The notation of the piece - as in the case of Galuppi in general - is extremely rich in performing instructions: thanks to the legato, staccato, pizzicato and other dynamic instructions it comprises, in fact, bowing. This meticulous care is exceptional in Galuppi's autograph manuscripts (which are otherwise difficult to read). On the other hand, Caffi's biography of Galuppi makes us acquainted with the tribute Buranello paid to the Venetian instrumentalists "these beasts who are unaware of their magnificence". (from booklet)
Galuppi's score is tuneful and amusing, if not profound – and the libretto by Goldini is really just a farce. It is given a spendid performance by relatively unknown forces, who are all amazingly good – enough to make me look up whatever else they may have recorded. This is a studio (actually a church) recording, rather than a live performance, and is in a much clearer rendition than is common to this sort of music. All together, an excellent set, which promises to give great pleasure over long periods of time.
Baldassare Galuppi was born in Burano (one of the islands of Venice's estuary) on October the 18th 1706, the same year when — in Venice's theatres — the works of Antonio Lotti, Francesco Gasparini, Antonio Caldara and Giovanni Bononcini had great success. During that period the programmes of the biggest theatres (San Giovanni Grisostomo, Sant'Angelo, San Cassiano) were full of promises for the audience that were not only keen on entertainment but also sensitive to the art as well as suggesting new targets and providing a considerable income to the musicians…
The old model for creating a hit classical recording – big-name soloist plus big-name conductor in major repertory work – is not so common anymore, but this live Brahms recording from the Staatskapelle Berlin under Venezuela's Gustavo Dudamel, with Argentine-Israeli-Palestinian-Spanish pianist Daniel Barenboim as soloist, shows that there's life in the concept yet. One could point to the virtues of pianist and conductor separately: it's a rare septuagenarian who can combine power and clear articulation of detail the way Barenboim does, and Dudamel builds a vast sweep in, especially, the Piano Concerto No. 1 in D minor, Op. 15. But it's the way that the two work together that really makes news. Chalk it up to shared South American heritage or to whatever the listener wants, but the way the orchestra and piano define separate spheres and work them together is extraordinary. Again, it is in the Piano Concerto No. 1 and its Beethovenian drama that their mutual understanding is most evident, but there is a sense of great variety powerfully unified throughout.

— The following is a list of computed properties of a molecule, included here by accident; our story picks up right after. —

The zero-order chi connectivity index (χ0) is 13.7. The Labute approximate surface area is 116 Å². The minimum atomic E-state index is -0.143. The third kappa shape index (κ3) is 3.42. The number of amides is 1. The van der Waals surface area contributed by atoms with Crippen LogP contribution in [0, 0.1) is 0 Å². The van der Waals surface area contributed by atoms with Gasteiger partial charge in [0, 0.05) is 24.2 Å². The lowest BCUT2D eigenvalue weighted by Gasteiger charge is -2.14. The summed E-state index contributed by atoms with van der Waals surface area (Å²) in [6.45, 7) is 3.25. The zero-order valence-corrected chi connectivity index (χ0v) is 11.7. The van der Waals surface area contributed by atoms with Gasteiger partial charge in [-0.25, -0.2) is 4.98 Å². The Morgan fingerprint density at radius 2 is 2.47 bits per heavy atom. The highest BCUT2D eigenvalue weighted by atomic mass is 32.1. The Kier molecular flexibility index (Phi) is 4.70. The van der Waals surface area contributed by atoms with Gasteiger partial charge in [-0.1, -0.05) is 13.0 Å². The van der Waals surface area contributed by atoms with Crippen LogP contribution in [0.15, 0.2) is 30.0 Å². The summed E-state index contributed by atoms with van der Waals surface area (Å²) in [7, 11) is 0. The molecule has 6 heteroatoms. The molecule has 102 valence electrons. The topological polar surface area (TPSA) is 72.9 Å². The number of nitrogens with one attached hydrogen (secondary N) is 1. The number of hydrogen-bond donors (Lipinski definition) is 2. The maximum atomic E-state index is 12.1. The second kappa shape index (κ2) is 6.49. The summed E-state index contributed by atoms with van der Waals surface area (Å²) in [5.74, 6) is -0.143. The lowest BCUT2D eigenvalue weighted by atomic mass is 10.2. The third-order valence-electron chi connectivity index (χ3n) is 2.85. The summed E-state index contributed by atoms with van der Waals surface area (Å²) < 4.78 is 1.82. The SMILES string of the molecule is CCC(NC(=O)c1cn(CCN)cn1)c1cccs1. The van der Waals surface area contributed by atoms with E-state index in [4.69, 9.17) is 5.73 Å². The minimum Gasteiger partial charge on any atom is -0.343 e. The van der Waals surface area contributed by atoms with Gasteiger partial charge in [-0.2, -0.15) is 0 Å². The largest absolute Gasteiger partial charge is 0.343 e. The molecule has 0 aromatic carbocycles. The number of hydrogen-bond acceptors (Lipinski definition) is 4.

A 2012 live recording of Baldassarre Galuppis Il Filosofo di Campagna. Born on an island in the Venice lagoon, Galuppi was an intensely prolific and highly esteemed composer of the Venetian Baroque era. His works included sacred music, sacred and profane cantatas, instrumental works, oratorios and operas, many of which are comic. Among the latter, of particular importance are those born of his collaboration with Carlo Goldoni. The deeply Venetian aspects of Goldoni and Galuppi together created a body of 18th century comic opera of which Il Filosofo di Campagna (The Country Philosopher) is arguably Galuppis best known. With the Ensemble Barocco della Filarmonica del Veneto led by Fabrizio da Ros and a pan-European cast of young singers mount a lively production.
Venetian composer Baldassare Galuppi’s reputation rests principally on his pioneering series of comic operas. But, trained by Antonio Lotti, Galuppi was also a keyboard player of distinction who served at the court of Catherine the Great in St Petersburg. Twelve keyboard sonatas were published during his lifetime, but Hedda Illy’s catalogue lists over 100 and reveals that Galuppi not only inherited the brilliance and panache of Domenico Scarlatti but anticipated the expressive writing of Mozart. The first volume in Matteo Napoli’s series (8.572263) was commended as “a good choice for connoisseurs of 18th century keyboard music.”
Between 1990 and 2000 Ilario Gregoletto recorded four CDs of harpsichord sonatas by Baldassare Galuppi (1706-85) for the small Italian label Rivoalto. Newton Classics now reissues the discs together as a budget-priced set. The booklet notes are not completely clear in regard to the sonatas’ numbering, apart from mention of cataloging systems by Hedda Illy and Fausto Torrefranca. In any event, all but one of these 25 sonatas follow a three-movement scheme, and each is marvelously varied in mood and texture.
Libertador, Gustavo Dudamel's first soundtrack, and first composition to be released worldwide. Gustavo originally arrived to this project as musical advisor. Sometime later, Gustavo said he had come up with a melody that could work for the start of the film. He went to the piano and began playing the melody. When he finished playing, I think both of us realized that he had begun composing our soundtrack. Dudamel, who consulted with filmscore master John Williams in the preparations for this assignment, describes his soundtrack as atmospheric, post-Mahlerian music, full of tension, hope and struggle. The Simón Bolívar Symphony Orchestra and guests from the world of Venezuelan folk music lend the score a distinctive and irresistible Latin American flavor.